RE-THINKING THE FUTURE OF BALTIMORE STUDENTS
By Deborah Lambert
Despite the predictable calls for more education funding after last month’s upheaval in Baltimore, Gov. Hogan has wasted no time in publicly stating that Baltimore has already mismanaged the abundant assets currently at its disposal.
Last week, the governor’s critics in Baltimore lambasted him for allocating $68 million to fund state employees’ retirement plans instead of education, which would have translated into an extra $11 million for Baltimore city. He responded by accusing officials of “losing” $70 million over the course of a year and cited a Baltimore Sun investigation that showed schools paid out $42 million in generous leave policies.
Today, that $70 million shortfall has escalated into a projected deficit next year of more than $108 million. Gov. Hogan has pointed out that Baltimore city allocates less than 15 percent of its budget to education as opposed to the normal 50 percent designated by most local governments.
Meanwhile, a report by the Independent Institute points out the following:
- Among the top 100 school districts in the country, Baltimore spending per student ranks number two –surpassed only by New York
- George Mason University economist Alex Tabarrok reports that Baltimore spends $17,196 per student – an amount that would pay the tuition at some of the nation’s most exclusive private schools
- Terence Jeffrey reported that the Baltimore school system had over 10,000 teachers and staff on the payroll in the 2012-2013 school year — or about 1 for every 8.3 students
- Despite the 8 to 1 student-to-adult ratio, class sizes are often 40 students per teacher
- And although their huge budget would be the envy of most inner city schools, the Baltimore Sun reports that only $5,190 per student finds its way into the classroom.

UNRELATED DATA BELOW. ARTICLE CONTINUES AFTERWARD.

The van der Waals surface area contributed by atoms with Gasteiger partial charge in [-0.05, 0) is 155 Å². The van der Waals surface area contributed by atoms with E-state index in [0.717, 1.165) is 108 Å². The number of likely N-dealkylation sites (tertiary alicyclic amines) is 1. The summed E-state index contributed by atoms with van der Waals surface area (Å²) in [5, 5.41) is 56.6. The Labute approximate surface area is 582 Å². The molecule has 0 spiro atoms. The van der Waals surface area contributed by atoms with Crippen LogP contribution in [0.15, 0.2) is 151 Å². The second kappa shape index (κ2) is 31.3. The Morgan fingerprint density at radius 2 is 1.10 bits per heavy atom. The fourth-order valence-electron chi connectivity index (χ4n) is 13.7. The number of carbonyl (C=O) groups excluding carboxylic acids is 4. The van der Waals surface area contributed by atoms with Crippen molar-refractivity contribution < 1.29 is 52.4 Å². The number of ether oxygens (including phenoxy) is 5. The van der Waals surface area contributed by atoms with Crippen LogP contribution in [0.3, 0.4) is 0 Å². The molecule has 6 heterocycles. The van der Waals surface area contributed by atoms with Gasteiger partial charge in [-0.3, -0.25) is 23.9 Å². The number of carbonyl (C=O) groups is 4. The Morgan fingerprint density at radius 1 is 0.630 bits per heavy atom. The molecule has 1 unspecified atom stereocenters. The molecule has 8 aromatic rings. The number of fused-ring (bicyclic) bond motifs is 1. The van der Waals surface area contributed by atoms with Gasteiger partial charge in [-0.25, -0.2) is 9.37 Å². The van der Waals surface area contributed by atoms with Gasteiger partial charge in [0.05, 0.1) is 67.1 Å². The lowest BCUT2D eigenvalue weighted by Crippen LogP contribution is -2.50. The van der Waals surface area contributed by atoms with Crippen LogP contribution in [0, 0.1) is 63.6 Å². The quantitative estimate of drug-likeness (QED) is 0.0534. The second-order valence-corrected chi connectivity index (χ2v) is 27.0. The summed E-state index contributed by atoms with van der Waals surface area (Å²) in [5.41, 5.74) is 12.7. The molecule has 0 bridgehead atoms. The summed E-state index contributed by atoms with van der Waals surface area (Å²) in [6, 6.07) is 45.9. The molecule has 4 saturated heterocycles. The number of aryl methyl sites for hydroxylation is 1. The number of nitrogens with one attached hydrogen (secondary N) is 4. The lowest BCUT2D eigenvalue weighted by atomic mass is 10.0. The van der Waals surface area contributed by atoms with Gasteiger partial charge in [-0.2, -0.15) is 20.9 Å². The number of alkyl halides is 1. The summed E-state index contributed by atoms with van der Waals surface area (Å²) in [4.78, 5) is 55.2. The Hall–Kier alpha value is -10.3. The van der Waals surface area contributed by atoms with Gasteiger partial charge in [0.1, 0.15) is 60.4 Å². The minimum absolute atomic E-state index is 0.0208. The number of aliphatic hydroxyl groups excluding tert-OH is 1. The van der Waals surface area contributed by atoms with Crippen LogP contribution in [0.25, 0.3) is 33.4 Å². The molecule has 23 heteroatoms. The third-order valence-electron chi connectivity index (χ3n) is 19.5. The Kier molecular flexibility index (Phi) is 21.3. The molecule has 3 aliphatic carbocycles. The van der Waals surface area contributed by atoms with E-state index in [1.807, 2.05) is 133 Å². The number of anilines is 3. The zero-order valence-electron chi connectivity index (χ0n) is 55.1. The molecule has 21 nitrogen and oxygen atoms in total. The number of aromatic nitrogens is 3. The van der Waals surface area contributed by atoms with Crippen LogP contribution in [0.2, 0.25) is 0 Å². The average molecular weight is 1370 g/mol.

Could that be the reason we hear that students are using 20-year-old books? Or that in some city neighborhoods, half the students don’t show up for class on any given day?
Baltimore businessman Jay Steinmetz recently addressed this issue in the Wall Street Journal, saying that “My two children attend a public elementary school where …. bathroom stall doors and toilet-seat lids are missing. The heat goes out in the winter and the air-conditioning goes out in hot weather. It’s hard to explain the importance of developing science and math skills to students wearing winter coats in the classroom.”
In 2013, according to the Department of Education, only 16 percent of eighth graders in the Baltimore City Public Schools scored at or above grade-level proficient in the NAEP reading test. And that same year, only 13 percent of eighth graders in the Baltimore City Public Schools scored at or above grade-level proficient in math.
One option suggested by Terence Jeffrey of CNS News would be to “give every parent or guardian of every student eligible to attend the Baltimore City Public Schools a voucher worth the same amount those schools spend per student. Let them redeem it at any school anywhere, public, private or religious.”
Until now, a major roadblock for such a plan has been the refusal of the entrenched unionized education bureaucracy to open up the system to free market alternatives such as school choice. Moreover, their “stay the course” mindset is routinely reinforced by the White House, which would rather blame Fox News than admit that another mismanaged government bureaucracy is at fault for the fact that generations of children have been trapped into lives of dependency by failing schools.
To his credit, Gov. Hogan recently signed into law the Public Charter School Improvement Act of 2015, which according to the governor’s office, will “alter state law regarding the establishment and operation of public charter schools. The bill provides greater flexibility in operations to eligible public charter schools that have existed for at least five years and meet certain conditions. The role of the Maryland State Board of Education as a chartering authority is eliminated and its authority in appeals is clarified.”